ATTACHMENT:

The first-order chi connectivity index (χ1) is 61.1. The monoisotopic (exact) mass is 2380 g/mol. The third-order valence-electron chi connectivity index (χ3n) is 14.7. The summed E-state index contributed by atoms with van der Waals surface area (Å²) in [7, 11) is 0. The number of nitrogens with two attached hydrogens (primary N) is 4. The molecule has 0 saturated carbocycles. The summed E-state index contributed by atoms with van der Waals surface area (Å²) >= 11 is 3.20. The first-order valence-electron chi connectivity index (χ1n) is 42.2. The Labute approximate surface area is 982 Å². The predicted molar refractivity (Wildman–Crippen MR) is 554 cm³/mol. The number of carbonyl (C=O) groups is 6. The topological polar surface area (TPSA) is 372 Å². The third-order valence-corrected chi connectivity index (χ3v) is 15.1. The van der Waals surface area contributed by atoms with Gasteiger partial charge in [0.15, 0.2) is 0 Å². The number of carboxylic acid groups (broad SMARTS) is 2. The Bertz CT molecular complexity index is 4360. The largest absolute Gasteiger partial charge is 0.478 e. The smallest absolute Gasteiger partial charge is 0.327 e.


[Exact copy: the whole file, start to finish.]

The first-order chi connectivity index (χ1) is 61.1. The monoisotopic (exact) mass is 2380 g/mol. The third-order valence-electron chi connectivity index (χ3n) is 14.7. The summed E-state index contributed by atoms with van der Waals surface area (Å²) in [7, 11) is 0. The number of nitrogens with two attached hydrogens (primary N) is 4. The molecule has 0 saturated carbocycles. The summed E-state index contributed by atoms with van der Waals surface area (Å²) >= 11 is 3.20. The first-order valence-electron chi connectivity index (χ1n) is 42.2. The Labute approximate surface area is 982 Å². The predicted molar refractivity (Wildman–Crippen MR) is 554 cm³/mol. The number of carbonyl (C=O) groups is 6. The topological polar surface area (TPSA) is 372 Å². The third-order valence-corrected chi connectivity index (χ3v) is 15.1. The van der Waals surface area contributed by atoms with Gasteiger partial charge in [0.15, 0.2) is 0 Å². The number of carboxylic acid groups (broad SMARTS) is 2. The Bertz CT molecular complexity index is 4360. The largest absolute Gasteiger partial charge is 0.478 e. The smallest absolute Gasteiger partial charge is 0.327 e.